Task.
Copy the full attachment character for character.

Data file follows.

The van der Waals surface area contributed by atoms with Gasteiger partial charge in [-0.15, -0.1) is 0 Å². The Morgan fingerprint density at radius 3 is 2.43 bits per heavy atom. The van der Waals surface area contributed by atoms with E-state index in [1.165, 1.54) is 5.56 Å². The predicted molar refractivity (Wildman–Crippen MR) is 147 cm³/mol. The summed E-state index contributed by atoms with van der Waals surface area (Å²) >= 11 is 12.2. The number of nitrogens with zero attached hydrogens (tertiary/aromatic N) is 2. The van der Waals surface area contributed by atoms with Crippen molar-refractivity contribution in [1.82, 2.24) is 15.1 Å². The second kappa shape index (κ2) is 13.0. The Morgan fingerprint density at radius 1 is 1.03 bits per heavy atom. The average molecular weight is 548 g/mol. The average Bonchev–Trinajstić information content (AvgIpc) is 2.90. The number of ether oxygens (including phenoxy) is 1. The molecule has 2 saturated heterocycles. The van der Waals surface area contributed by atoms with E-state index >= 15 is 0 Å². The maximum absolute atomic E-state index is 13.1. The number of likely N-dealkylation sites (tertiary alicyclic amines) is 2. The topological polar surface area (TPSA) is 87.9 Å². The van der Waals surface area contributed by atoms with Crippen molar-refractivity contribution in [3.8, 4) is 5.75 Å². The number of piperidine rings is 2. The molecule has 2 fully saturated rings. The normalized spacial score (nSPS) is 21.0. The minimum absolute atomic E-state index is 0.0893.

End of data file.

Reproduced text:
The van der Waals surface area contributed by atoms with Gasteiger partial charge in [-0.15, -0.1) is 0 Å². The Morgan fingerprint density at radius 3 is 2.43 bits per heavy atom. The van der Waals surface area contributed by atoms with E-state index in [1.165, 1.54) is 5.56 Å². The predicted molar refractivity (Wildman–Crippen MR) is 147 cm³/mol. The summed E-state index contributed by atoms with van der Waals surface area (Å²) >= 11 is 12.2. The number of nitrogens with zero attached hydrogens (tertiary/aromatic N) is 2. The van der Waals surface area contributed by atoms with Crippen molar-refractivity contribution in [1.82, 2.24) is 15.1 Å². The second kappa shape index (κ2) is 13.0. The Morgan fingerprint density at radius 1 is 1.03 bits per heavy atom. The average molecular weight is 548 g/mol. The average Bonchev–Trinajstić information content (AvgIpc) is 2.90. The number of ether oxygens (including phenoxy) is 1. The molecule has 2 saturated heterocycles. The van der Waals surface area contributed by atoms with E-state index >= 15 is 0 Å². The maximum absolute atomic E-state index is 13.1. The number of likely N-dealkylation sites (tertiary alicyclic amines) is 2. The topological polar surface area (TPSA) is 87.9 Å². The van der Waals surface area contributed by atoms with Crippen molar-refractivity contribution in [3.8, 4) is 5.75 Å². The number of piperidine rings is 2. The molecule has 2 fully saturated rings. The normalized spacial score (nSPS) is 21.0. The minimum absolute atomic E-state index is 0.0893.